The Eurasian water shrew is a mouse-sized insectivore with a moderately long pointed snout and a long tail with a distinct keel formed of stiff hairs which serves as a spine providing structural strength in the water. The water shrew has large feet with hairy fringes and small eyes and ears. The water shrews fur is dense, velvety grey dorsally and whitish beneath. The length of its head and body is around 2.8 to 3.8 inches and it weighs around 0.4 to 0.6 ounces. The Eurasian water shrew has a tail up to three-quarters as long as its body.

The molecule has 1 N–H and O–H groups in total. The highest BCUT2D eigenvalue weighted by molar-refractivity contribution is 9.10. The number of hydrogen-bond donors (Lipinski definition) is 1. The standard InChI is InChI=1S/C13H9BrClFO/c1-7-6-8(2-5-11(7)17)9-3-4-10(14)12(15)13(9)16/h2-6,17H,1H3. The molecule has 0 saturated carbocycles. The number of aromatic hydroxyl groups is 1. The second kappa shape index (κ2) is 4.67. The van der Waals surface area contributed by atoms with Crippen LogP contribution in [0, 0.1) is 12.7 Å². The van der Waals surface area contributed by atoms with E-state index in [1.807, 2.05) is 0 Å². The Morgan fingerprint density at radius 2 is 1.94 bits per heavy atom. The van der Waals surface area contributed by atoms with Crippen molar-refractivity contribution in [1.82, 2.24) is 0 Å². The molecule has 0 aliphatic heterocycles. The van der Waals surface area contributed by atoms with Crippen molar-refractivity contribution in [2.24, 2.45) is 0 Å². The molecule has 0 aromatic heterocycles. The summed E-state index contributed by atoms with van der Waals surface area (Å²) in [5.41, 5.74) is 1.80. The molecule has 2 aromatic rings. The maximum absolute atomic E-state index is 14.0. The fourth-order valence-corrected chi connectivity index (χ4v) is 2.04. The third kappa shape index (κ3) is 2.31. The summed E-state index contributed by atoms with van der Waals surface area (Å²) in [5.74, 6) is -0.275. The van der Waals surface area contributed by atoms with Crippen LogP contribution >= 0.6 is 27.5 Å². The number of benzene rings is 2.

The Eurasian water shrew known by the brits simply as the water shrew is a fairly common rodent-like mammal. It usually grows to be up to 10 centimeters (4 in) long. Its tail can be up to 75% as long as the shrew itself. The fur of this rodent traps bubbles of air increasing buoyancy to a level where the shrew has to anchor itself in order to have longer dives. The fur is short and dark, often with a couple of white tufts, light belly, and a few stiff hairs around the feet and tail. Eurasian water shrews live in close vicinity to fresh water, like rivers or streams, where they can hunt for their prey.